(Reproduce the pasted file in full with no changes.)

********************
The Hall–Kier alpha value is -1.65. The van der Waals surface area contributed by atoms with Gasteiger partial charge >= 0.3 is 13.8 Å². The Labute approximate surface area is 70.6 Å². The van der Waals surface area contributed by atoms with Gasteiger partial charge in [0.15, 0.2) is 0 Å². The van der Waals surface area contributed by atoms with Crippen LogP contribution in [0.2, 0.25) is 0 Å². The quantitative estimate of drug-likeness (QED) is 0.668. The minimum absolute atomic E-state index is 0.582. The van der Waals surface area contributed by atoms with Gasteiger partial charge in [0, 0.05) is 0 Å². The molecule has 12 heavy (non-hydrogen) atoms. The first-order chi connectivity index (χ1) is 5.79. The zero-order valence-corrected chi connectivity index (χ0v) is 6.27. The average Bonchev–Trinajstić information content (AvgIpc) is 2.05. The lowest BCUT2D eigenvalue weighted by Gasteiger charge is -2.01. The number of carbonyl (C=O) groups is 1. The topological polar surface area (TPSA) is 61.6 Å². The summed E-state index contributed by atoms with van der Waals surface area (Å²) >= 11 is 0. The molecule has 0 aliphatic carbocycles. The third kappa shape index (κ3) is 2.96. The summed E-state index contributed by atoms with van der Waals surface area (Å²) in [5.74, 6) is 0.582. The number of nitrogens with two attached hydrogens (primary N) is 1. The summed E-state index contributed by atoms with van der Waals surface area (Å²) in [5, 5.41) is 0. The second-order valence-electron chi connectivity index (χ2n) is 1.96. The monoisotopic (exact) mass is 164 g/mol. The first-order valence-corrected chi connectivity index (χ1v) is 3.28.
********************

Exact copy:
The Hall–Kier alpha value is -1.65. The van der Waals surface area contributed by atoms with Gasteiger partial charge >= 0.3 is 13.8 Å². The Labute approximate surface area is 70.6 Å². The van der Waals surface area contributed by atoms with Gasteiger partial charge in [0.15, 0.2) is 0 Å². The van der Waals surface area contributed by atoms with Crippen LogP contribution in [0.2, 0.25) is 0 Å². The quantitative estimate of drug-likeness (QED) is 0.668. The minimum absolute atomic E-state index is 0.582. The van der Waals surface area contributed by atoms with Gasteiger partial charge in [0, 0.05) is 0 Å². The molecule has 12 heavy (non-hydrogen) atoms. The first-order chi connectivity index (χ1) is 5.79. The zero-order valence-corrected chi connectivity index (χ0v) is 6.27. The average Bonchev–Trinajstić information content (AvgIpc) is 2.05. The lowest BCUT2D eigenvalue weighted by Gasteiger charge is -2.01. The number of carbonyl (C=O) groups is 1. The topological polar surface area (TPSA) is 61.6 Å². The summed E-state index contributed by atoms with van der Waals surface area (Å²) >= 11 is 0. The molecule has 0 aliphatic carbocycles. The third kappa shape index (κ3) is 2.96. The summed E-state index contributed by atoms with van der Waals surface area (Å²) in [5.74, 6) is 0.582. The number of nitrogens with two attached hydrogens (primary N) is 1. The summed E-state index contributed by atoms with van der Waals surface area (Å²) in [5, 5.41) is 0. The second-order valence-electron chi connectivity index (χ2n) is 1.96. The monoisotopic (exact) mass is 164 g/mol. The first-order valence-corrected chi connectivity index (χ1v) is 3.28.